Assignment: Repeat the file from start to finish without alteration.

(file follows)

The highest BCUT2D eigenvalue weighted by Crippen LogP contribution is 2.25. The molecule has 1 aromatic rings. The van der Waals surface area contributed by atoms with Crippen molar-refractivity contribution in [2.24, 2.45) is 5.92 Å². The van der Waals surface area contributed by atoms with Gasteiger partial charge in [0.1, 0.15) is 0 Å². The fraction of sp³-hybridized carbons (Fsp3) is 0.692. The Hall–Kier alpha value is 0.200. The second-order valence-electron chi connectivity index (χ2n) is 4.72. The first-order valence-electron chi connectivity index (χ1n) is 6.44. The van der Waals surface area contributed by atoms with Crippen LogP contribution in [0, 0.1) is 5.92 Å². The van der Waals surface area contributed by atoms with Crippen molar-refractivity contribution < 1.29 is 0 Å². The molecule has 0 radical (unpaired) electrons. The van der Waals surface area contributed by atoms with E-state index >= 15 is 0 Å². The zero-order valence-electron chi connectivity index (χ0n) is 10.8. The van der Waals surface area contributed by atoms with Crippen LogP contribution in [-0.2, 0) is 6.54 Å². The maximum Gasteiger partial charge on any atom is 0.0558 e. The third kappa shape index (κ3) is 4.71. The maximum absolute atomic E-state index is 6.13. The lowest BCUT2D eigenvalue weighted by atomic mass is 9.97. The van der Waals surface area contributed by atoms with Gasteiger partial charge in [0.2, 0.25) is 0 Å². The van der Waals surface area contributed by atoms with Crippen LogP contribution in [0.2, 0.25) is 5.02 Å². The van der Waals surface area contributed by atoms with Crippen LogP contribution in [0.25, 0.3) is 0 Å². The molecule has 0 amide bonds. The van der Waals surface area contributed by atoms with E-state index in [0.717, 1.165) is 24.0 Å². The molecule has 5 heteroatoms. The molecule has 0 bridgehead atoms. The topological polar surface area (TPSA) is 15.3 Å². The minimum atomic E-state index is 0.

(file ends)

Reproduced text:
The highest BCUT2D eigenvalue weighted by Crippen LogP contribution is 2.25. The molecule has 1 aromatic rings. The van der Waals surface area contributed by atoms with Crippen molar-refractivity contribution in [2.24, 2.45) is 5.92 Å². The van der Waals surface area contributed by atoms with Gasteiger partial charge in [0.1, 0.15) is 0 Å². The fraction of sp³-hybridized carbons (Fsp3) is 0.692. The Hall–Kier alpha value is 0.200. The second-order valence-electron chi connectivity index (χ2n) is 4.72. The first-order valence-electron chi connectivity index (χ1n) is 6.44. The van der Waals surface area contributed by atoms with Crippen LogP contribution in [0, 0.1) is 5.92 Å². The van der Waals surface area contributed by atoms with Crippen molar-refractivity contribution < 1.29 is 0 Å². The molecule has 0 radical (unpaired) electrons. The van der Waals surface area contributed by atoms with E-state index >= 15 is 0 Å². The zero-order valence-electron chi connectivity index (χ0n) is 10.8. The van der Waals surface area contributed by atoms with Crippen LogP contribution in [-0.2, 0) is 6.54 Å². The maximum Gasteiger partial charge on any atom is 0.0558 e. The third kappa shape index (κ3) is 4.71. The maximum absolute atomic E-state index is 6.13. The lowest BCUT2D eigenvalue weighted by atomic mass is 9.97. The van der Waals surface area contributed by atoms with Gasteiger partial charge in [0.2, 0.25) is 0 Å². The van der Waals surface area contributed by atoms with Crippen LogP contribution in [0.2, 0.25) is 5.02 Å². The van der Waals surface area contributed by atoms with Crippen LogP contribution in [0.25, 0.3) is 0 Å². The molecule has 0 amide bonds. The van der Waals surface area contributed by atoms with E-state index in [0.717, 1.165) is 24.0 Å². The molecule has 5 heteroatoms. The molecule has 0 bridgehead atoms. The topological polar surface area (TPSA) is 15.3 Å². The minimum atomic E-state index is 0.